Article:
For traditional businesses the move to becoming an ‘open’ digital business is frightening as the illusion of control must be given up in order to build up an alliance with customers that allows words like co-creation and co-design to be used meaningfully. With this perspective the customer is now an ally rather than the enemy (who must have money extracted from them at every opportunity and every transaction).
A successful Google Ad Words campaign will only bring potential allies to the front door, it is the opportunity to co-create that throws that door wide open and a Level 2 digital business emerges.
Moving to Level 2 throws into question all aspects of a business’s activities and processes. “Can these be done differently?” “Is different better?” Level 2 requires the strategic vision to question the status quo. This is one reason why only about 15% of businesses in the UK currently ‘sell’ on top of their online presence. Being too bogged down in day-to-day operational reality will prevent all but the most determined business owner from changing (non-digital) profitable practice for something that is untested and new.
Operationally, at level 2 an organisation would have an operational information system that allows some reporting and integration between multiple channels that offers the ability to achieve operational efficiencies.
Data – new Oil (CC) by Tom Woodward
The transition to Level 3 of digital business maturity takes even greater strategic determination and levels of long term leadership and innovation. The Level 3 digital business is ‘e’-nothing and ‘e’-everything at the same time. Everything is digital and with the awareness of the significance of ‘digital everything’ new revenue streams can open up.
“Data is the new oil” already seems clichéd to some technology commentators. Yet so few UK businesses are at this level of awareness that it will still need to be said many more times in the popular media.
The current ‘big’ agenda for Level 3 digital businesses revolves around the generally still speculative Internet of Things – the massive integration of tangible things with the Internet as digital accessible items. In this world a refrigerator placing a repeat order for Milk or where a car makes a phone call to the emergency services are normal and expected capabilities.
But there are still many other innovations that can bring organisations and customers closer together in a digital way:
Many of the business cases for the Internet of Things are still to be written but some already exist. However, in many business sectors achieving significant business system and process integration would represent a positive step into the territory of Level 3 digital business maturity.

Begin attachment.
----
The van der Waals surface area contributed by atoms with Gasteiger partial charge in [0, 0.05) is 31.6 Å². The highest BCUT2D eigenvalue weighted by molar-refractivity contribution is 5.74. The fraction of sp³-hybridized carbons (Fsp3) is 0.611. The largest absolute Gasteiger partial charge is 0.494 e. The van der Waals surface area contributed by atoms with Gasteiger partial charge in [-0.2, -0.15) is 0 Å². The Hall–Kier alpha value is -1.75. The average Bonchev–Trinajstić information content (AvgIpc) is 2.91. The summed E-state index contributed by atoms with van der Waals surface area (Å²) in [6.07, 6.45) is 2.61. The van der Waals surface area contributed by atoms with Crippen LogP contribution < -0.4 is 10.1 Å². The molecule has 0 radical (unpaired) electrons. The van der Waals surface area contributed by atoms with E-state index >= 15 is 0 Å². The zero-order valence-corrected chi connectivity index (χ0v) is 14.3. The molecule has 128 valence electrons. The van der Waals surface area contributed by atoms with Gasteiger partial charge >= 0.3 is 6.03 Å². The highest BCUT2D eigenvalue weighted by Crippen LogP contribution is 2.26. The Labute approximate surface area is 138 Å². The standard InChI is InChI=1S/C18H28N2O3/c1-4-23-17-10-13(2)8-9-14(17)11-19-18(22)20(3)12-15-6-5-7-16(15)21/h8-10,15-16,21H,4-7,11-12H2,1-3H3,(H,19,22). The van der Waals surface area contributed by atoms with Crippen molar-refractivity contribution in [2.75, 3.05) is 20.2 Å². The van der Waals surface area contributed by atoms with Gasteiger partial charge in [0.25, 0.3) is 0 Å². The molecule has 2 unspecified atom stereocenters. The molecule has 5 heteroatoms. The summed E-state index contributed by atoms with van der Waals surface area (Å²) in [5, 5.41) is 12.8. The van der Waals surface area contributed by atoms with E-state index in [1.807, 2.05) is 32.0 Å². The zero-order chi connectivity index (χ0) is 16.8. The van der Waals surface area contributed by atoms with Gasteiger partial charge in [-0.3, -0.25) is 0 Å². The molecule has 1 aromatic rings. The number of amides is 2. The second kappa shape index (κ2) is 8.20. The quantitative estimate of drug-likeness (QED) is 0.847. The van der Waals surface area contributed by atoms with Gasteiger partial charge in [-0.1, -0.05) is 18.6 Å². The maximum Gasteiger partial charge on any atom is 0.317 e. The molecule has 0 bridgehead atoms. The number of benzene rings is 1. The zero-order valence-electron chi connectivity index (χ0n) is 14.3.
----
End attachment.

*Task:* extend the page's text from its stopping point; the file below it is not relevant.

Back to the future (CC) by Andrés Nieto Porras
For the most ambitious and visionary business the final level of digital business maturity is always unattainable but in the attempt to reach this level new business models and processes emerge and are created. This route to digital business maturity takes real and persistent vision that incorporates acknowledgement (rather than disregard) for all the risks that this approach and drive presents.
The current impetus on quantifying digital business success centres around analytics and metrics that count the interaction of customers and potential customers with a business’s online presence. In terms of digital business maturity we can only currently measure degrees of success with any degree of precision at Level 1. At level 2 digital maturity only eCommerce success can be fully measured and evaluated. Tools that take into account external factors and alter operational tasks such as weather related Pay Per Click advertising automation, at Level 4 would allow the development of new products and services demanded (and needed) by the customers.
At level 4 operational realities become so closely linked to visionary innovations that co-production and co-design with customers blurs traditional boundaries and relationships thoroughly.
The Salford MBA is the first in the world to offer a Digital Business MBA pathway – this programme offers a good theoretic understanding of the opportunities and challenges ahead for business managers. The encouraging observation for all businesses contemplating a long haul from Level 0 or 1 of digital business maturity is that individual progress is not necessarily a linear evolution. With sufficient vision, openness, drive and – most importantly – original ideas, a business has the potential to leapfrog levels.
What do you think? Can you think of ways to accelerate a business’s digital maturity?